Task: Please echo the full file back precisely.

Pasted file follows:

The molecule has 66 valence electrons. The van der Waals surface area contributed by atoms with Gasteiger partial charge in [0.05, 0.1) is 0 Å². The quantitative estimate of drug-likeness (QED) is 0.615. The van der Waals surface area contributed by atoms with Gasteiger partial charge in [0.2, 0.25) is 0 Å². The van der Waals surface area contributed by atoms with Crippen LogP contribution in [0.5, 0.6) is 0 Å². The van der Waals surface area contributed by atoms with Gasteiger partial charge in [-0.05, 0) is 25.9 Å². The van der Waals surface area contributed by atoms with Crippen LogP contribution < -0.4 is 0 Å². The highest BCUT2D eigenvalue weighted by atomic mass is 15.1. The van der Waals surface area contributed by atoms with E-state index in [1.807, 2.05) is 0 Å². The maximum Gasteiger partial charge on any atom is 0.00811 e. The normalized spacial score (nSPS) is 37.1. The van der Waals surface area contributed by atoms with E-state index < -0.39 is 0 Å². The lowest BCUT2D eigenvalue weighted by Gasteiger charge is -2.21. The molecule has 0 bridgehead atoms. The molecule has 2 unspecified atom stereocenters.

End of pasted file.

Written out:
The molecule has 66 valence electrons. The van der Waals surface area contributed by atoms with Gasteiger partial charge in [0.05, 0.1) is 0 Å². The quantitative estimate of drug-likeness (QED) is 0.615. The van der Waals surface area contributed by atoms with Gasteiger partial charge in [0.2, 0.25) is 0 Å². The van der Waals surface area contributed by atoms with Crippen LogP contribution in [0.5, 0.6) is 0 Å². The van der Waals surface area contributed by atoms with Gasteiger partial charge in [-0.05, 0) is 25.9 Å². The van der Waals surface area contributed by atoms with Crippen LogP contribution < -0.4 is 0 Å². The highest BCUT2D eigenvalue weighted by atomic mass is 15.1. The van der Waals surface area contributed by atoms with E-state index in [1.807, 2.05) is 0 Å². The maximum Gasteiger partial charge on any atom is 0.00811 e. The normalized spacial score (nSPS) is 37.1. The van der Waals surface area contributed by atoms with E-state index < -0.39 is 0 Å². The lowest BCUT2D eigenvalue weighted by Gasteiger charge is -2.21. The molecule has 0 bridgehead atoms. The molecule has 2 unspecified atom stereocenters.